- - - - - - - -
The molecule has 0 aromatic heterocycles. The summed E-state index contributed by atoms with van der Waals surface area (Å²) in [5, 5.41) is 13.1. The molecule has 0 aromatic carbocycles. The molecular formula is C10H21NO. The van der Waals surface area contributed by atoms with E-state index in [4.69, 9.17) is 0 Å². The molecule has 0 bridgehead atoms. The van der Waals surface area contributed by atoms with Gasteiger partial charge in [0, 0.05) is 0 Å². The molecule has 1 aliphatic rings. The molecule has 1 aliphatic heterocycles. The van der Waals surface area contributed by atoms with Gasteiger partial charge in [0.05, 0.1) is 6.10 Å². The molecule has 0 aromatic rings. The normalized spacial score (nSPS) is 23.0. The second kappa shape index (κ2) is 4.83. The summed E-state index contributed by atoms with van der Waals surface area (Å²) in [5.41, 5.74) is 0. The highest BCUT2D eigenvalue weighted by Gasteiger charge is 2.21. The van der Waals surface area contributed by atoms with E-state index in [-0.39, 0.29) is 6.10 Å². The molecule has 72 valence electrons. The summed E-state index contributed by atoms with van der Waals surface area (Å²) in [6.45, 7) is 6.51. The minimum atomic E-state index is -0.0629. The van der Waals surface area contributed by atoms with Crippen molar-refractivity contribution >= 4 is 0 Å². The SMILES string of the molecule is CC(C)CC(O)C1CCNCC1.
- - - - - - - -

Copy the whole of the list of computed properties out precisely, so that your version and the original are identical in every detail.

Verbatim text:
The molecule has 0 aromatic heterocycles. The summed E-state index contributed by atoms with van der Waals surface area (Å²) in [5, 5.41) is 13.1. The molecule has 0 aromatic carbocycles. The molecular formula is C10H21NO. The van der Waals surface area contributed by atoms with E-state index in [4.69, 9.17) is 0 Å². The molecule has 0 bridgehead atoms. The van der Waals surface area contributed by atoms with Gasteiger partial charge in [0, 0.05) is 0 Å². The molecule has 1 aliphatic rings. The molecule has 1 aliphatic heterocycles. The van der Waals surface area contributed by atoms with Gasteiger partial charge in [0.05, 0.1) is 6.10 Å². The molecule has 0 aromatic rings. The normalized spacial score (nSPS) is 23.0. The second kappa shape index (κ2) is 4.83. The summed E-state index contributed by atoms with van der Waals surface area (Å²) in [5.41, 5.74) is 0. The highest BCUT2D eigenvalue weighted by Gasteiger charge is 2.21. The van der Waals surface area contributed by atoms with E-state index in [-0.39, 0.29) is 6.10 Å². The molecule has 72 valence electrons. The summed E-state index contributed by atoms with van der Waals surface area (Å²) in [6.45, 7) is 6.51. The minimum atomic E-state index is -0.0629. The van der Waals surface area contributed by atoms with Crippen molar-refractivity contribution >= 4 is 0 Å². The SMILES string of the molecule is CC(C)CC(O)C1CCNCC1.